Ceartas held an Extrordinary General Meeting on 20th March 2017 at McGregor House in Kirkintilloch to consider changes to the constitution of the organisation, principal amongst which was to convert the organisation to a SCIO. The motion was carried by the requisite margin, and so the conversion to a SCIO will be going ahead in due course.
What is a SCIO?
Most charities or not for profit organisations tend to be either an unincorporated association (for example a sports club), a company or a formal Trust. Sometimes they can be set up by Act of Parliament like Friendly Societies. The majority are most commonly Companies Limited by Guarantee which means that if the Company has financial issues then the liability is restricted to £1 per member and the organisations assets on winding up of the charity can only be passed to another organisation which has similar purposes. In order to get this protection the company needs to submit information to the Registrar of Companies (sometimes referred to as Companies House) and has to submit accounts to them. If an organisation also wants to have charitable status it must register with the Office of the Scottish Charities Regulator or OSCR for short. CEARTAS is a Company Limited by Guarantee which is registered as a charity with OSCR.
Charity Law in Scotland went through an overhaul about 15 years ago as prior to that most of it dated back to the 1920s. As part of this overhaul a new type of charity was set up called a Scottish Charitable Incorporated Organisation commonly referred to as a SCIO. Since 2005 organisations can elect to set up as a SCIO on day 1 rather than have to register with both Companies House and OSCR. Existing organisations can also opt to convert to a SCIO as the administration of the SCIO is much cleaner or simpler.
Why are CEARTAS looking to convert to a SCIO?
All organisations no matter what legal form they take have a constitution (sometimes called Articles of Association) which set out what they do and how they are run. Organisations evolve and change and constitutions similarly get reviewed and changed. CEARTAS was formed before the 2005 and the constitution had not been reviewed for a few years. The Board felt that a few updates were needed and that the management could be streamlined. Conversion to a SCIO addresses this modernising the constitution whilst at the same time getting rid of the need for reporting to both OSCR and Companies House. Having one layer of reporting will also mean a time and cost saving with accounts in particular.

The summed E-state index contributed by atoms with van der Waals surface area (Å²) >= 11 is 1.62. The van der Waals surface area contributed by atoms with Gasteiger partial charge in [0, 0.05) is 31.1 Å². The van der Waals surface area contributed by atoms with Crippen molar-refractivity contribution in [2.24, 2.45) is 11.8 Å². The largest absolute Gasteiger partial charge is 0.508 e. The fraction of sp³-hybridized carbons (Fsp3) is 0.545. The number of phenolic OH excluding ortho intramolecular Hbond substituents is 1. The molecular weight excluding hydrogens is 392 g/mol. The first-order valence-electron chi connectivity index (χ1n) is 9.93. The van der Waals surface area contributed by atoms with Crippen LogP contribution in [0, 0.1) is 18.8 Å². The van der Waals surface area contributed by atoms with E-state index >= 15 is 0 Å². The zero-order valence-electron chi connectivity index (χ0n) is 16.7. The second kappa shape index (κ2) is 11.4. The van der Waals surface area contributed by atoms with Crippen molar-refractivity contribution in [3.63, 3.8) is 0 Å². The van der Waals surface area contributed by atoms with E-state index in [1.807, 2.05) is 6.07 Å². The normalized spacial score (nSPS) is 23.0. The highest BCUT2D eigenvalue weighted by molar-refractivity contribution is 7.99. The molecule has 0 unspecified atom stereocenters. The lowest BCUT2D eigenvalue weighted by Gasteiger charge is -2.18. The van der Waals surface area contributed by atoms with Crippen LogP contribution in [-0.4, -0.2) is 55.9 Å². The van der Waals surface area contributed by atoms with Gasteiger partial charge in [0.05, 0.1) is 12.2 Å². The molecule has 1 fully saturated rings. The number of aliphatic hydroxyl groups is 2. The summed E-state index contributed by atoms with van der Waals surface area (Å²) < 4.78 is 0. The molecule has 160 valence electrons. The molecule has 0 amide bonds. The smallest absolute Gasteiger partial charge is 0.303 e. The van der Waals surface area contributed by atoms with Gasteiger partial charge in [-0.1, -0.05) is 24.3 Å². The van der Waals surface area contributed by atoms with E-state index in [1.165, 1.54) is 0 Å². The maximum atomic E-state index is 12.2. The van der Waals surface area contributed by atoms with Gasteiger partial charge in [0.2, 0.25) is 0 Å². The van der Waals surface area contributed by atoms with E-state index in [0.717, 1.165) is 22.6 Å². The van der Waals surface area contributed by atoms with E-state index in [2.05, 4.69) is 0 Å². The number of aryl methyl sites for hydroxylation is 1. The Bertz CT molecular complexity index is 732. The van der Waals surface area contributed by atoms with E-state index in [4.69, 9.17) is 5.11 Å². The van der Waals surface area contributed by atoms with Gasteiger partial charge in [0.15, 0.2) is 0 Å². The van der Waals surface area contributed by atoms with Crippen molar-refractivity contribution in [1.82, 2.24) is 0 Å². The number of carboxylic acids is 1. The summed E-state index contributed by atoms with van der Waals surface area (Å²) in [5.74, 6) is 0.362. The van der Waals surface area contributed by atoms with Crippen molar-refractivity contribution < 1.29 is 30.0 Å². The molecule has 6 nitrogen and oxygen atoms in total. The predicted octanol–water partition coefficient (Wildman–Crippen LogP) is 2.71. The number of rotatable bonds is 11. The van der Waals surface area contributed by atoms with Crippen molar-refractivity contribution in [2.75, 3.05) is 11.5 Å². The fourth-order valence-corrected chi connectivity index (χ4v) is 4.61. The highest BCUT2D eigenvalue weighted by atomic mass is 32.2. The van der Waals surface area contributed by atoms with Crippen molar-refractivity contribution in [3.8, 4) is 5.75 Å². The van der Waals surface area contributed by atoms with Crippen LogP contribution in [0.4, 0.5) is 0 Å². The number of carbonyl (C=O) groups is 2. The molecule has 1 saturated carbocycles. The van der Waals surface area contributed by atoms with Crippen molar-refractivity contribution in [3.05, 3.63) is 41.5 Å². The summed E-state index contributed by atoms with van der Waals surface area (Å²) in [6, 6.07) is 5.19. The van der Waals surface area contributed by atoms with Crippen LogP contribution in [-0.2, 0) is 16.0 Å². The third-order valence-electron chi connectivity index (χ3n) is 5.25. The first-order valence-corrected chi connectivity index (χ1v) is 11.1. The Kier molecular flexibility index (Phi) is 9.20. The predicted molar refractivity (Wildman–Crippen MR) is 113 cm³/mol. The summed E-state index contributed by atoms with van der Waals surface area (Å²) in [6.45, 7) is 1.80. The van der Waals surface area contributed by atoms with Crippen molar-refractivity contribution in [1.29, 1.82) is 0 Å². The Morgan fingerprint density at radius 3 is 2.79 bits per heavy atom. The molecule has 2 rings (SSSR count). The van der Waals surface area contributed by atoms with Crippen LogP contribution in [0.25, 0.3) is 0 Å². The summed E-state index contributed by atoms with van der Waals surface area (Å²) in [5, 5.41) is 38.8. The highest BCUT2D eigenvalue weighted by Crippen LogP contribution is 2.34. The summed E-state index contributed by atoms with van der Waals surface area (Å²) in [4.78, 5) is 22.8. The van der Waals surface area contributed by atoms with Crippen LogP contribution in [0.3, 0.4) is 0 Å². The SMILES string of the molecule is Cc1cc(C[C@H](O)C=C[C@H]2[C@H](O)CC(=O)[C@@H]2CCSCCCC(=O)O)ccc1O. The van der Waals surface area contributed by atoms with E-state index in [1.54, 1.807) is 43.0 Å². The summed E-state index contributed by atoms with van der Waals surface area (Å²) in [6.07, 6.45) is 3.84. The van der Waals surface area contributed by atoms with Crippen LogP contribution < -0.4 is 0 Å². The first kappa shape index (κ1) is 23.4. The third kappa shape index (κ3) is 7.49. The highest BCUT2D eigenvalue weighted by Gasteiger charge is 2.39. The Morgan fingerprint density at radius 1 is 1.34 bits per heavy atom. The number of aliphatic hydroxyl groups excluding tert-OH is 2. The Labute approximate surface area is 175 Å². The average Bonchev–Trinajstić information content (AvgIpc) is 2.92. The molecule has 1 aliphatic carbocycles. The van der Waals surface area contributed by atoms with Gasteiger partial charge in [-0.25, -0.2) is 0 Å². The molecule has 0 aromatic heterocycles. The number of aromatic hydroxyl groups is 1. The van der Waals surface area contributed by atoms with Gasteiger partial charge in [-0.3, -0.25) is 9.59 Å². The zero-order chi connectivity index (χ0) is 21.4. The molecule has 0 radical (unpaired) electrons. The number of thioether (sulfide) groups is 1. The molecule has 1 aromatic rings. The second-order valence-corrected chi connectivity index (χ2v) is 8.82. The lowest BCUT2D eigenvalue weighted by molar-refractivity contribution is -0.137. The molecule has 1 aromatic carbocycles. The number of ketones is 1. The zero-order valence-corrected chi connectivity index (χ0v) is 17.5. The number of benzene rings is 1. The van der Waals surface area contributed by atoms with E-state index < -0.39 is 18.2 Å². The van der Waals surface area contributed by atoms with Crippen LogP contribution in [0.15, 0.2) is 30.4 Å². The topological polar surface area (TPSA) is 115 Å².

What Changes Are We Making?
A copy of the proposed Constitution is available from the Ceartas office or online here:
The main changes from the old one are:
- Tidying up the wording around our charitable purposes (Clause 4)
- Allowing organisations to become members. However unlike individual members they will have no voting rights in how CEARTAS are run (Clause12)
- Allowing a right of appeal to applicant’s who have their application for membership refused
- Limiting the length of time Trustees can serve on the Board and being clearer on the circumstances under which they retire or can be removed (Clauses 62 to 70)
How Will This Happen?
The proposed changes have already been approved by the Board. However CEARTAS is a member led organisation and in terms of the existing constitution the changes require to be approved at a Special General Meeting with 75% of the attending membership being required to give that approval. It is intended to hold this meeting on 20th March 2017 at 4pm. All members have the right to have a proxy vote if they do not attend personally and the notice will explain how this is done. The revised Articles then need to be submitted to Companies House within 15 days of the Resolution being passed to be effective and the amendments also need to be notified to OSCR within 3 months of them being approved.
Will this make any difference to how CEARTAS operates?
From a member and service users viewpoint the simple answer is no. The changes are mainly administrative such as less onerous reporting being required. If anyone has any questions about the proposed changes please call 0141 775 0433, or email email@example.com, and we will be happy to discuss any concerns you may have.